Personal Articles

The Importance of Having a Friend to Talk You Down

Thursday, August 14th, 2014

take-friendship-next-level-honestyI’m stable. At least that’s how I usually am.

In the eight years I’ve lived with schizophrenia I’ve managed to find a pretty strong footing for my life. I take my meds and go to therapy and practice my social skills and hell, I even have a job, which is more than a lot of people with schizophrenia can handle.

That said, there are times where the stars align for madness and you lose yourself in being overwhelmed with feelings or thoughts that confuse and delude you.

This past week was one of those times for me.

How the Strategy of Scheduling Helped Me Make a Habit.

Tuesday, August 12th, 2014

In my study of habits, I’ve identified many strategies that we can use to make or break our habits.

The Strategy of Scheduling, of setting …

On Hating Yourself Less

Saturday, August 9th, 2014

Child punishmentIn her informative yet entertaining book, “Unworthy: How to Stop Hating Yourself,” Anneli Rufus tells this story:

Accepting his third annual Teacher of the Year award, Jeremy gazed out at an auditorium packed with wildly applauding children, parents, and colleagues. Silently he mourned. I was supposed to get my doctorate. I should be famous by now, not teaching fourth grade. I was supposed to have made earthshaking discoveries. It was expected of me. And I failed.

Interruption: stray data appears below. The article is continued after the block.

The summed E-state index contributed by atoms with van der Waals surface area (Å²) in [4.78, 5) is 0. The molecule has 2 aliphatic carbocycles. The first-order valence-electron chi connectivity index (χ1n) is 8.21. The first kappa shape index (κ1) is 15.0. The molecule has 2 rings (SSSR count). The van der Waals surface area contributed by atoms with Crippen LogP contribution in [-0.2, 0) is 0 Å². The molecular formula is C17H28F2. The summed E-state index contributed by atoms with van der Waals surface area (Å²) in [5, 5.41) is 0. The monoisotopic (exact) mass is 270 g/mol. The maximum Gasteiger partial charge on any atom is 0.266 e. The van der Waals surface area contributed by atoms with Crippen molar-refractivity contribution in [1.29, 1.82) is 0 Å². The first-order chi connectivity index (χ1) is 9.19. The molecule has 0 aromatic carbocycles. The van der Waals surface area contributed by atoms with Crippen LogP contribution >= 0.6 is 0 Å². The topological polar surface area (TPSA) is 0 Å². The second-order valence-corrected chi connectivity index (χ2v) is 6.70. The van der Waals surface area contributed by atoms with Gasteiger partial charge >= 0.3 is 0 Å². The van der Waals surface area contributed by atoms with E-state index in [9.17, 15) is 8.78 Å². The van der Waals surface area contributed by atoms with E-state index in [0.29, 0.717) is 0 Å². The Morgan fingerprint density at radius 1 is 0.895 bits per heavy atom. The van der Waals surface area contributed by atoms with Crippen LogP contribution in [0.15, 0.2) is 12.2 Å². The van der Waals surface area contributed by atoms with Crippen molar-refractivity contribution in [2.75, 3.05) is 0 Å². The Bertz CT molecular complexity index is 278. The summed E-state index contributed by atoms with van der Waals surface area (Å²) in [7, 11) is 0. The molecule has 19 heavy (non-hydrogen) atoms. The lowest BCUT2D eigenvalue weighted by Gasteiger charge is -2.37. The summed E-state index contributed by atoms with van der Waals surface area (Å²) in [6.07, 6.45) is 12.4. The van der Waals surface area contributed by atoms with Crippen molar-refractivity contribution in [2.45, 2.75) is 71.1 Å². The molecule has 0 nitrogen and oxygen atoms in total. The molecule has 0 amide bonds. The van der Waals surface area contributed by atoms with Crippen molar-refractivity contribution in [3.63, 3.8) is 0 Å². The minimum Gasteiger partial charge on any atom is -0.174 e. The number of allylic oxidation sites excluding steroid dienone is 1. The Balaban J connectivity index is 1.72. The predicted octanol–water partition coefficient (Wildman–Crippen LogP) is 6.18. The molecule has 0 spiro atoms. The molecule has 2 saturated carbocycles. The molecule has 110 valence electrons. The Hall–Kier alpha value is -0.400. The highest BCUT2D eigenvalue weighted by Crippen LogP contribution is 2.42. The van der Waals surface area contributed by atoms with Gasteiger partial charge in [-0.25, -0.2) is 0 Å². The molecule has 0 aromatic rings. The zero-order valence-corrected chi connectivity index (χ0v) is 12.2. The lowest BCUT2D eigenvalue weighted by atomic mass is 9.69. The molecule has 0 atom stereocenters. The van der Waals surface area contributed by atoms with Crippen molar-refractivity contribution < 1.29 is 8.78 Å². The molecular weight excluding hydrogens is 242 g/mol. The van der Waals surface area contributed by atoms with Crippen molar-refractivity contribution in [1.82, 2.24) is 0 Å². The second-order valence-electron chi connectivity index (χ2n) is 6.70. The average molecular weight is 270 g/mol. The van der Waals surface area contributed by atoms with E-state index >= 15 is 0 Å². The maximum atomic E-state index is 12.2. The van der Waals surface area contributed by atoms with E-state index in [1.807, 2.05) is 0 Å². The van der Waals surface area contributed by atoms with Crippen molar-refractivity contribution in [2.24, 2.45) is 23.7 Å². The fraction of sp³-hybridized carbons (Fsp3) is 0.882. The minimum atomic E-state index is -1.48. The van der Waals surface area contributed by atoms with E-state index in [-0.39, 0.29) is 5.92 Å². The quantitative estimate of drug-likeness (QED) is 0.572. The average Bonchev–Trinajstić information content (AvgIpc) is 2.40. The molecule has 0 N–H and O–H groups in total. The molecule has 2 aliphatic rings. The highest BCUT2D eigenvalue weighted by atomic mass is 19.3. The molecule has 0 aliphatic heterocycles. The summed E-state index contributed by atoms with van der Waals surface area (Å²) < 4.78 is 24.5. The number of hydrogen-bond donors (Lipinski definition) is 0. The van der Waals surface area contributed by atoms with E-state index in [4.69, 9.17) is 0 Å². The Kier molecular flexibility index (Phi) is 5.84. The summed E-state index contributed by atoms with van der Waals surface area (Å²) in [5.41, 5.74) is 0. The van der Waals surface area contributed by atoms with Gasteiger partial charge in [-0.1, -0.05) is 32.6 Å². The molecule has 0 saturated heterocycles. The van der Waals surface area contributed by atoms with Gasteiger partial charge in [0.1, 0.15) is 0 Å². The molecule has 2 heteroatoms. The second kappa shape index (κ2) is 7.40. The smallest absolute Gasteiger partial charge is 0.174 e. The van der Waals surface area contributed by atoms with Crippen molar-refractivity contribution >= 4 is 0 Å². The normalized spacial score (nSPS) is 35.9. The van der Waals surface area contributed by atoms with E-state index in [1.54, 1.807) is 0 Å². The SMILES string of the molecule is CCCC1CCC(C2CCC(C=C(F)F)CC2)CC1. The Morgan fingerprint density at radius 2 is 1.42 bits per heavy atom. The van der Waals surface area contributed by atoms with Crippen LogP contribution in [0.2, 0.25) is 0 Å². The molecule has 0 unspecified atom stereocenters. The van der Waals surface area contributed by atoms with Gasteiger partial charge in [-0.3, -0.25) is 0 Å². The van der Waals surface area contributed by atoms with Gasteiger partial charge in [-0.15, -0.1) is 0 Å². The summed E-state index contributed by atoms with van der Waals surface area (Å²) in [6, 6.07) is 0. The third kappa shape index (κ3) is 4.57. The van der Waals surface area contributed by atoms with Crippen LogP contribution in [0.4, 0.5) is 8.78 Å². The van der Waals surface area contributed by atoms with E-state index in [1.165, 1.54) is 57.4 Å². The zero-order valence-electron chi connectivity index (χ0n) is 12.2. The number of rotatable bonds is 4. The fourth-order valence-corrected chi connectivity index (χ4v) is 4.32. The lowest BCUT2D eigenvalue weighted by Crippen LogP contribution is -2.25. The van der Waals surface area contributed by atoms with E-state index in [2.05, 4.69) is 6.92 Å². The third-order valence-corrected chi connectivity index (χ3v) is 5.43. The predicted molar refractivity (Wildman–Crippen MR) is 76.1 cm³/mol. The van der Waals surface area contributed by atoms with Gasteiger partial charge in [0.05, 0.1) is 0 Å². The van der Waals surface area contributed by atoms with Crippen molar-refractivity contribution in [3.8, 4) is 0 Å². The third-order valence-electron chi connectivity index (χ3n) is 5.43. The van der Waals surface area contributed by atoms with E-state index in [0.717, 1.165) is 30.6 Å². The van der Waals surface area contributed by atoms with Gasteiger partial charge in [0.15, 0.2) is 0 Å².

Depression in Common: Losing a Friend to the Sadness You’ve Silently Battled

Wednesday, August 6th, 2014

depression-different-everyoneDepression is personal. It is this aspect of depressive thoughts that make them seem impossible to share. I let mine hold me in silence and agony for years. It had me convinced that nobody cared, nobody could or would help. It played into an overall sense of hopelessness.

I struggled for many years, reading books, going to therapy and soul searching, before I finally felt depression was a thing of my past — not something I was always just staying one step ahead of.